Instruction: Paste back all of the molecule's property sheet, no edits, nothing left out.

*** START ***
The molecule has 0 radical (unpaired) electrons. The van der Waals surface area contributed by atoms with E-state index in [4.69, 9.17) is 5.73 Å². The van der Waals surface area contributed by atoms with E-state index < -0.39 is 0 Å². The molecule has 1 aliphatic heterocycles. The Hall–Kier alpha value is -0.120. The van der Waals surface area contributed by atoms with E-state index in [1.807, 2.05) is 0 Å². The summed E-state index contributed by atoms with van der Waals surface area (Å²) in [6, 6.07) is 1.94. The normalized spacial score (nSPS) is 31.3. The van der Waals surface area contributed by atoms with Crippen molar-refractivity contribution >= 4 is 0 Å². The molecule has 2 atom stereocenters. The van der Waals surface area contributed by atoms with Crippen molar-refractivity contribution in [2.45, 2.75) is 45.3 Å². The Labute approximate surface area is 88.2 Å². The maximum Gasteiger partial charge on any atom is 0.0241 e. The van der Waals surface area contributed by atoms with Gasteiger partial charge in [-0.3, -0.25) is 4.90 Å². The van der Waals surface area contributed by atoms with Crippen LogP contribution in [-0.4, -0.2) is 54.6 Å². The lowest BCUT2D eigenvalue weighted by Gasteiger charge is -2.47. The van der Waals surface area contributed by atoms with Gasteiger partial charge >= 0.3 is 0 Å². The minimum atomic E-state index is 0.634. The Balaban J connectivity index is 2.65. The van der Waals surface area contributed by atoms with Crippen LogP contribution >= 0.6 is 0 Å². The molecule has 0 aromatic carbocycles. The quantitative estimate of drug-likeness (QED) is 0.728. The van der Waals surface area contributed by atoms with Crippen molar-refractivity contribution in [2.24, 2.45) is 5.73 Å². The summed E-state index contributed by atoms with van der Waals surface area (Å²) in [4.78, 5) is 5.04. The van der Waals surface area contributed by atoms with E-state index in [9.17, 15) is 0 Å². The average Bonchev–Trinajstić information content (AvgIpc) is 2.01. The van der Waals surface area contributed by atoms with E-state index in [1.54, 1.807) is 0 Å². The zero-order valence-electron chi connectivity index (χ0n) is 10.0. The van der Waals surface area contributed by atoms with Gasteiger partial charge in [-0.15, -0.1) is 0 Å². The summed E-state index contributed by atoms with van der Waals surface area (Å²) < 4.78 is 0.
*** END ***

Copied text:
The molecule has 0 radical (unpaired) electrons. The van der Waals surface area contributed by atoms with E-state index in [4.69, 9.17) is 5.73 Å². The van der Waals surface area contributed by atoms with E-state index < -0.39 is 0 Å². The molecule has 1 aliphatic heterocycles. The Hall–Kier alpha value is -0.120. The van der Waals surface area contributed by atoms with E-state index in [1.807, 2.05) is 0 Å². The summed E-state index contributed by atoms with van der Waals surface area (Å²) in [6, 6.07) is 1.94. The normalized spacial score (nSPS) is 31.3. The van der Waals surface area contributed by atoms with Crippen molar-refractivity contribution >= 4 is 0 Å². The molecule has 2 atom stereocenters. The van der Waals surface area contributed by atoms with Crippen molar-refractivity contribution in [2.45, 2.75) is 45.3 Å². The Labute approximate surface area is 88.2 Å². The maximum Gasteiger partial charge on any atom is 0.0241 e. The van der Waals surface area contributed by atoms with Gasteiger partial charge in [-0.3, -0.25) is 4.90 Å². The van der Waals surface area contributed by atoms with Crippen LogP contribution in [-0.4, -0.2) is 54.6 Å². The lowest BCUT2D eigenvalue weighted by Gasteiger charge is -2.47. The van der Waals surface area contributed by atoms with Gasteiger partial charge >= 0.3 is 0 Å². The minimum atomic E-state index is 0.634. The Balaban J connectivity index is 2.65. The van der Waals surface area contributed by atoms with Crippen LogP contribution >= 0.6 is 0 Å². The molecule has 0 aromatic carbocycles. The quantitative estimate of drug-likeness (QED) is 0.728. The van der Waals surface area contributed by atoms with Crippen molar-refractivity contribution in [2.24, 2.45) is 5.73 Å². The summed E-state index contributed by atoms with van der Waals surface area (Å²) in [4.78, 5) is 5.04. The van der Waals surface area contributed by atoms with E-state index in [9.17, 15) is 0 Å². The average Bonchev–Trinajstić information content (AvgIpc) is 2.01. The van der Waals surface area contributed by atoms with E-state index in [1.54, 1.807) is 0 Å². The zero-order valence-electron chi connectivity index (χ0n) is 10.0. The van der Waals surface area contributed by atoms with Gasteiger partial charge in [-0.15, -0.1) is 0 Å². The summed E-state index contributed by atoms with van der Waals surface area (Å²) < 4.78 is 0.